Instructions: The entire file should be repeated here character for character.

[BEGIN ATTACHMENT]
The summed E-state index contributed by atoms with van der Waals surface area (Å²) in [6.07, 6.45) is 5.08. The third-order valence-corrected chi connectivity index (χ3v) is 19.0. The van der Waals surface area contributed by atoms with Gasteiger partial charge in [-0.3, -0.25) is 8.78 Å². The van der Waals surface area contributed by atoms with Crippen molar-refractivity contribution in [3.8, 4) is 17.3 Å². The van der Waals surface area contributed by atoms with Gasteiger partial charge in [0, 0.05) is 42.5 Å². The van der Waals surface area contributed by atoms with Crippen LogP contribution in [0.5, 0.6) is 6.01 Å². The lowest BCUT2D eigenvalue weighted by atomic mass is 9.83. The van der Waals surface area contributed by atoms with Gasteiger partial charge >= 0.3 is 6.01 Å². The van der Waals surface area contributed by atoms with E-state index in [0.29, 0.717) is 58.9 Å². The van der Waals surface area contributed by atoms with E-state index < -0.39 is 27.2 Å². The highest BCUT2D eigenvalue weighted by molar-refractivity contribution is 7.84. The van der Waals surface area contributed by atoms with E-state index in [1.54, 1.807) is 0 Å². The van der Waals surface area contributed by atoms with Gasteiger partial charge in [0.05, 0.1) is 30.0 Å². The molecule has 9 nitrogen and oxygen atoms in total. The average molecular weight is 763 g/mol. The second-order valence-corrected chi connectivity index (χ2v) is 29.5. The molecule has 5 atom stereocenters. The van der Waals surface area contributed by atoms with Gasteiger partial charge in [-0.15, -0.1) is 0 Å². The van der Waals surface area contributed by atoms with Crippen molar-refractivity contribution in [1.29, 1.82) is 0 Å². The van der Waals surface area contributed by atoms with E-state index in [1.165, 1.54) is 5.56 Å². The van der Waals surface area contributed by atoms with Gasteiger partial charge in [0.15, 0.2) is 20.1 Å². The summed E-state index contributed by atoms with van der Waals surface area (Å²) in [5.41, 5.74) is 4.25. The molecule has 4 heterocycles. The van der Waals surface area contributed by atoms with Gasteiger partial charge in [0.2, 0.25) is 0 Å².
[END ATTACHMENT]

The summed E-state index contributed by atoms with van der Waals surface area (Å²) in [6.07, 6.45) is 5.08. The third-order valence-corrected chi connectivity index (χ3v) is 19.0. The van der Waals surface area contributed by atoms with Gasteiger partial charge in [-0.3, -0.25) is 8.78 Å². The van der Waals surface area contributed by atoms with Crippen molar-refractivity contribution in [3.8, 4) is 17.3 Å². The van der Waals surface area contributed by atoms with Gasteiger partial charge in [0, 0.05) is 42.5 Å². The van der Waals surface area contributed by atoms with Crippen LogP contribution in [0.5, 0.6) is 6.01 Å². The lowest BCUT2D eigenvalue weighted by atomic mass is 9.83. The van der Waals surface area contributed by atoms with Gasteiger partial charge >= 0.3 is 6.01 Å². The van der Waals surface area contributed by atoms with E-state index in [0.29, 0.717) is 58.9 Å². The van der Waals surface area contributed by atoms with E-state index < -0.39 is 27.2 Å². The highest BCUT2D eigenvalue weighted by molar-refractivity contribution is 7.84. The van der Waals surface area contributed by atoms with E-state index in [1.54, 1.807) is 0 Å². The van der Waals surface area contributed by atoms with Gasteiger partial charge in [0.05, 0.1) is 30.0 Å². The molecule has 9 nitrogen and oxygen atoms in total. The average molecular weight is 763 g/mol. The second-order valence-corrected chi connectivity index (χ2v) is 29.5. The molecule has 5 atom stereocenters. The van der Waals surface area contributed by atoms with Gasteiger partial charge in [-0.15, -0.1) is 0 Å². The van der Waals surface area contributed by atoms with Crippen molar-refractivity contribution in [1.29, 1.82) is 0 Å². The van der Waals surface area contributed by atoms with E-state index in [1.165, 1.54) is 5.56 Å². The van der Waals surface area contributed by atoms with Gasteiger partial charge in [0.15, 0.2) is 20.1 Å². The summed E-state index contributed by atoms with van der Waals surface area (Å²) in [5.41, 5.74) is 4.25. The molecule has 4 heterocycles. The van der Waals surface area contributed by atoms with Gasteiger partial charge in [0.2, 0.25) is 0 Å².